China met a five-year target to improve energy efficiency by cutting power to industry and imposing rolling blackouts, even though a massive economic stimulus increased energy use.
Energy consumption per unit of gross domestic product was reduced by 20 percent from 2005 levels by the end of 2010, said Zhang Ping, chairman of the National Development and Reform Commission. It is China's top economic planning body.
The official Xinhua News Agency quoted Zhang on Thursday as saying detailed data have yet to be released. Top Chinese officials said last year reaching the goal might be difficult because China sought to recover from the global economic crisis with a stimulus that focused on upgrading infrastructure that used steel, cement and other energy-intensive products.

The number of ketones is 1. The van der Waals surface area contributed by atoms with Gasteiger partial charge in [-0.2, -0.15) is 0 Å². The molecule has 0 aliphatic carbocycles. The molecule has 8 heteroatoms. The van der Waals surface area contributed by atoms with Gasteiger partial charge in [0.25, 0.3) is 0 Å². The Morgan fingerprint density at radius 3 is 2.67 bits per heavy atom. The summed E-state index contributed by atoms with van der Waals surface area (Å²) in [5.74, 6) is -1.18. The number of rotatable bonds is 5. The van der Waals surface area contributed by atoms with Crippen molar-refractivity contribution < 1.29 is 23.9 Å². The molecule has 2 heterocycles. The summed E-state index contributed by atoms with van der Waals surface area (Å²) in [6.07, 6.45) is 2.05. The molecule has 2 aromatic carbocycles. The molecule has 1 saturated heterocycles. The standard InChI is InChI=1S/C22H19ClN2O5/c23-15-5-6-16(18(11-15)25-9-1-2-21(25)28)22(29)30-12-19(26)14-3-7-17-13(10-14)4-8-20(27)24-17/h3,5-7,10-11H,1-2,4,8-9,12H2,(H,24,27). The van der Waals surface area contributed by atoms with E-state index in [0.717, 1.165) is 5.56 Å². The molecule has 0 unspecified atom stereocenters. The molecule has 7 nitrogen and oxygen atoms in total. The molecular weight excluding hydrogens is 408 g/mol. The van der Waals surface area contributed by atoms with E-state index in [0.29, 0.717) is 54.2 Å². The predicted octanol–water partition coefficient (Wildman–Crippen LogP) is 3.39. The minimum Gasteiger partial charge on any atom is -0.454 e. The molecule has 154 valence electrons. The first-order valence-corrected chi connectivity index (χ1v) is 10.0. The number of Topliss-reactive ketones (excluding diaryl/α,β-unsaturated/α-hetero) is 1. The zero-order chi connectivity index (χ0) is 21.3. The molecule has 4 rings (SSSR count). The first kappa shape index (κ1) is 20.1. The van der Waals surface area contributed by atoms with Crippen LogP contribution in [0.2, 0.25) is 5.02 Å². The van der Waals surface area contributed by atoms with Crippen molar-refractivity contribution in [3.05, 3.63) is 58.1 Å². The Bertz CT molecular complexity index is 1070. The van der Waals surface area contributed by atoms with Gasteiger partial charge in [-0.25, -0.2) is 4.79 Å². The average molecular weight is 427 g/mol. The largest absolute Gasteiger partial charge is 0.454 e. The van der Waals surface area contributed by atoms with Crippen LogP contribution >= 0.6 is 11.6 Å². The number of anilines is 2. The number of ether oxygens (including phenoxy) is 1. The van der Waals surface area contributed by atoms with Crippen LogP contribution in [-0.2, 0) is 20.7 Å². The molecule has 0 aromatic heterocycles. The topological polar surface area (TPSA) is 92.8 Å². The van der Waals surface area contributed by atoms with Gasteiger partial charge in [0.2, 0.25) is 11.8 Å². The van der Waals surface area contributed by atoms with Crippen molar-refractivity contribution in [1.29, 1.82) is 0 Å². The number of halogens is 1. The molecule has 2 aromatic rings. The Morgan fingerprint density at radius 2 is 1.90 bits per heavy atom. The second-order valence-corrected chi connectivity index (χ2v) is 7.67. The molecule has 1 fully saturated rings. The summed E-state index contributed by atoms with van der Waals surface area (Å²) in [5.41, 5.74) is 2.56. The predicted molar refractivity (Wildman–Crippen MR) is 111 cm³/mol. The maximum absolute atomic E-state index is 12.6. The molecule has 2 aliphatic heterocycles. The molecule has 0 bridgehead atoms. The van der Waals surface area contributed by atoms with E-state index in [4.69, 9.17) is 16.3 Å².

China cut energy intensity by 14.4 percent in 2009, but its economic rebound pushed energy intensity back up by 0.09 percent in the first half of 2010, the first such increase since 2006.
Meeting the energy efficiency target was seen as a key marker of China's commitment toward fighting global warming. It has surpassed the United States as the world's largest producer of greenhouse gases, largely because its economic development over the past three decades has relied on labor- and energy-intensive growth.